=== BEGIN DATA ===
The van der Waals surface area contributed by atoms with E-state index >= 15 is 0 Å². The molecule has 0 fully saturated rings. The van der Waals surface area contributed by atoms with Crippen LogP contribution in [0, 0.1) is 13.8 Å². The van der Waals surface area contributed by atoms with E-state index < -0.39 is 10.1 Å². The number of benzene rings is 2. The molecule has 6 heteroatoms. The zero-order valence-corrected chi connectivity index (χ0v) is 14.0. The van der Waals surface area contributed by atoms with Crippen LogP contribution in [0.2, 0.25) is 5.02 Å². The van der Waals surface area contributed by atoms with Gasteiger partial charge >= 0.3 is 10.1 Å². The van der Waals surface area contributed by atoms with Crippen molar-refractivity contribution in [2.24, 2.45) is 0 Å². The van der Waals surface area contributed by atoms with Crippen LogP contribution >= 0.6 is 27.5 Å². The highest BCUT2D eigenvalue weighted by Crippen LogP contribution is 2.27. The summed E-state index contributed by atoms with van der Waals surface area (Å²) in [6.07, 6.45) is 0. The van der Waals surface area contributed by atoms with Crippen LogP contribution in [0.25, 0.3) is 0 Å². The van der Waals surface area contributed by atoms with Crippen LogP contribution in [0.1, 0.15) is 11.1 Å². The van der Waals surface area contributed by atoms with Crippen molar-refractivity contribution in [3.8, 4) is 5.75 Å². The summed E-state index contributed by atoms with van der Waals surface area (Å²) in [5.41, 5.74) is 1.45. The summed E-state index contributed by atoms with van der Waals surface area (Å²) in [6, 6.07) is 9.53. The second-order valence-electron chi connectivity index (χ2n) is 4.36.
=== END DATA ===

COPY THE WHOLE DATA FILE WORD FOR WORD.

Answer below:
The van der Waals surface area contributed by atoms with E-state index >= 15 is 0 Å². The molecule has 0 fully saturated rings. The van der Waals surface area contributed by atoms with Crippen LogP contribution in [0, 0.1) is 13.8 Å². The van der Waals surface area contributed by atoms with E-state index < -0.39 is 10.1 Å². The number of benzene rings is 2. The molecule has 6 heteroatoms. The zero-order valence-corrected chi connectivity index (χ0v) is 14.0. The van der Waals surface area contributed by atoms with Crippen LogP contribution in [0.2, 0.25) is 5.02 Å². The van der Waals surface area contributed by atoms with Gasteiger partial charge >= 0.3 is 10.1 Å². The van der Waals surface area contributed by atoms with Crippen molar-refractivity contribution in [2.24, 2.45) is 0 Å². The van der Waals surface area contributed by atoms with Crippen LogP contribution >= 0.6 is 27.5 Å². The highest BCUT2D eigenvalue weighted by Crippen LogP contribution is 2.27. The summed E-state index contributed by atoms with van der Waals surface area (Å²) in [6.07, 6.45) is 0. The van der Waals surface area contributed by atoms with Crippen LogP contribution in [0.25, 0.3) is 0 Å². The van der Waals surface area contributed by atoms with Crippen LogP contribution in [0.1, 0.15) is 11.1 Å². The van der Waals surface area contributed by atoms with Crippen molar-refractivity contribution in [3.8, 4) is 5.75 Å². The summed E-state index contributed by atoms with van der Waals surface area (Å²) in [5.41, 5.74) is 1.45. The summed E-state index contributed by atoms with van der Waals surface area (Å²) in [6, 6.07) is 9.53. The second-order valence-electron chi connectivity index (χ2n) is 4.36.